Marty Derbyshire got up with a poker training site called Advanced Poker Training and they ran some simulations of the final table based on the players’ profiles, stacks, and positions at the table. It was really more of an experiment than anything, not a genuine attempt to predict a winner.
Somewhat unexpectedly, the simulations showed Qui Nguyen winning more often than any of the other players. I remember making a joke at the time that if Nguyen indeed managed to come out on top, the simulations could help show the Qui to his Nguyen.
I don’t remember a lot of laughter in response. Perhaps a groan or two (which as all dedicated punsters know is the next-best thing.)
As it happened, Nguyen did win the sucker. He had entered the final table second in chips, though I don’t think too many thought to guess he’d be the one the emerge from a group including many other higher profile players, some of whom had hugely impressive online résumés.
Nguyen wasn’t covered too extensively on ESPN, either. By my count he was only shown in a half-dozen hands, most of which weren’t too interesting from a strategic standpoint. The most memorable one of Nguyen’s that was shown came with 14 left when he rivered trip fives with A-5 versus a short-stacked James Obst, and Obst made a tight fold despite having made a flush.
Anyhow, if you watched the final table it was clear Nguyen was the most aggressive player of the bunch, and probably the most creative, too, although I haven’t studied the hands too closely.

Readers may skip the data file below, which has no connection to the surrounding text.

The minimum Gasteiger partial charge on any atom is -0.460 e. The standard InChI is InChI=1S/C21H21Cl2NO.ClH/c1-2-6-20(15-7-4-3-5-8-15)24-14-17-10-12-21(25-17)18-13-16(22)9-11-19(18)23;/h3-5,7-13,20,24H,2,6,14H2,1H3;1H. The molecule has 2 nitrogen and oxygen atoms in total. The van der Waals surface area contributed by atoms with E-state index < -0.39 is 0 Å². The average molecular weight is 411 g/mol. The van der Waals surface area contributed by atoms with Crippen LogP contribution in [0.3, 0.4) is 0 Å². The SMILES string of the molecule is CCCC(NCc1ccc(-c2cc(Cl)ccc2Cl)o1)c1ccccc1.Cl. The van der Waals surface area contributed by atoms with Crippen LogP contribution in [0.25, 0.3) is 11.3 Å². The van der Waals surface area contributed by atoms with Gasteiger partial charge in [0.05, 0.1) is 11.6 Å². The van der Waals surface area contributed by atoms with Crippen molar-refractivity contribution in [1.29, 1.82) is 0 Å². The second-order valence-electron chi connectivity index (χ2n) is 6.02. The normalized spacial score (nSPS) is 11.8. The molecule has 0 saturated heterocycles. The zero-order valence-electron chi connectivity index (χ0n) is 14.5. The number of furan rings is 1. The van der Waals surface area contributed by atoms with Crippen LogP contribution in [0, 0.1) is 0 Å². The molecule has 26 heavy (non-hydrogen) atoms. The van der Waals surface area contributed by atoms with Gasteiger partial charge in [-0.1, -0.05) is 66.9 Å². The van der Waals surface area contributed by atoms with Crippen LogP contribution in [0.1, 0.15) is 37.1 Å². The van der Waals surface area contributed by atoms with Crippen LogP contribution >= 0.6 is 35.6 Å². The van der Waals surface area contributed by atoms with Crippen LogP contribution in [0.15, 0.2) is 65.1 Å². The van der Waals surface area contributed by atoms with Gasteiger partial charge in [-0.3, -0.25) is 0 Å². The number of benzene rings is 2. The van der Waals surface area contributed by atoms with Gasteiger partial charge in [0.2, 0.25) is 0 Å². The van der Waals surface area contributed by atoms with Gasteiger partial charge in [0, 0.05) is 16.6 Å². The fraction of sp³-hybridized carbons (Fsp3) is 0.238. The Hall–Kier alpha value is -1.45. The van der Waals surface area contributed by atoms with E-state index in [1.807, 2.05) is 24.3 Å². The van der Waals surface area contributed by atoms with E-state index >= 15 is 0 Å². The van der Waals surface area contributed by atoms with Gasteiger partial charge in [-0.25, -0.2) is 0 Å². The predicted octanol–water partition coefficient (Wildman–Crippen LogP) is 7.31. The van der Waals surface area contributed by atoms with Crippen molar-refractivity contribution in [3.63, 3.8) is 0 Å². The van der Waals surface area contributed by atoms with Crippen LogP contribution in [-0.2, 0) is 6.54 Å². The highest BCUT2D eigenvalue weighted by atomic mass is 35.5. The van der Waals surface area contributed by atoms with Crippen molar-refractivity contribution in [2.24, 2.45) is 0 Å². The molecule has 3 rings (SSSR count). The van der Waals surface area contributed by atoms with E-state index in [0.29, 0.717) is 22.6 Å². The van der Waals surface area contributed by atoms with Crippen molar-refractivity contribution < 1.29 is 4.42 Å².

Today I read an interesting backstory of sorts regarding his final table run, written from the perspective of one of the Advanced Poker Training guys, Steve Blay. Thanks to the PN series and the simulations, Nguyen ended up getting together with APT and even wore a patch at the final table. Meanwhile Blay got to go out to Vegas and watch the final table play out, cheering on the eventual winner as part of Team Nguyen. Afterwards, Blay wrote an entertaining recap of the experience called “A Common Man’s Brush with Poker Royalty.”
It’s an entertaining read, offering a bit of background on Nguyen plus some behind-the-scenes type stuff from the November Nine, all delivered very enthusiastically by a genuine poker fan. The article reminded me of some of the excitement I felt the first time I went to the WSOP, when such “brushes” with famous players and the novelty of it all made everything that much more fun to experience.
Photo: Jayne Furman / WSOP.com.